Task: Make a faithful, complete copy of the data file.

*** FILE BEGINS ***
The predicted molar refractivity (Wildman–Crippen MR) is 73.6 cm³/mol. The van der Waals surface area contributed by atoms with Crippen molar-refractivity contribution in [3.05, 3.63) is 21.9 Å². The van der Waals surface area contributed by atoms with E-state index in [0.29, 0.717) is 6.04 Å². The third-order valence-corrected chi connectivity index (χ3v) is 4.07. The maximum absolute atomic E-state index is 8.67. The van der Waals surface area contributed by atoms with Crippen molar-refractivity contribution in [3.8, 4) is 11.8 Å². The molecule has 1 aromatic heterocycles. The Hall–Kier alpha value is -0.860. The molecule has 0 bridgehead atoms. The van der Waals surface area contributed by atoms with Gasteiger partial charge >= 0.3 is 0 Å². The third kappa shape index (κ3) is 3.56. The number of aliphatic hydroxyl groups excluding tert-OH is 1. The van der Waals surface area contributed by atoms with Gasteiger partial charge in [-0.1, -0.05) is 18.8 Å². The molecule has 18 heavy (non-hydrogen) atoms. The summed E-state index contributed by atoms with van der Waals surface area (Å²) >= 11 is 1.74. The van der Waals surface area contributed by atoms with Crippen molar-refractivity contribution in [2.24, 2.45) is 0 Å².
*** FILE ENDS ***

The predicted molar refractivity (Wildman–Crippen MR) is 73.6 cm³/mol. The van der Waals surface area contributed by atoms with Crippen molar-refractivity contribution in [3.05, 3.63) is 21.9 Å². The van der Waals surface area contributed by atoms with E-state index in [0.29, 0.717) is 6.04 Å². The third-order valence-corrected chi connectivity index (χ3v) is 4.07. The maximum absolute atomic E-state index is 8.67. The van der Waals surface area contributed by atoms with Crippen molar-refractivity contribution in [3.8, 4) is 11.8 Å². The molecule has 1 aromatic heterocycles. The Hall–Kier alpha value is -0.860. The molecule has 0 bridgehead atoms. The van der Waals surface area contributed by atoms with Gasteiger partial charge >= 0.3 is 0 Å². The third kappa shape index (κ3) is 3.56. The number of aliphatic hydroxyl groups excluding tert-OH is 1. The van der Waals surface area contributed by atoms with Gasteiger partial charge in [-0.1, -0.05) is 18.8 Å². The molecule has 18 heavy (non-hydrogen) atoms. The summed E-state index contributed by atoms with van der Waals surface area (Å²) >= 11 is 1.74. The van der Waals surface area contributed by atoms with Crippen molar-refractivity contribution in [2.24, 2.45) is 0 Å².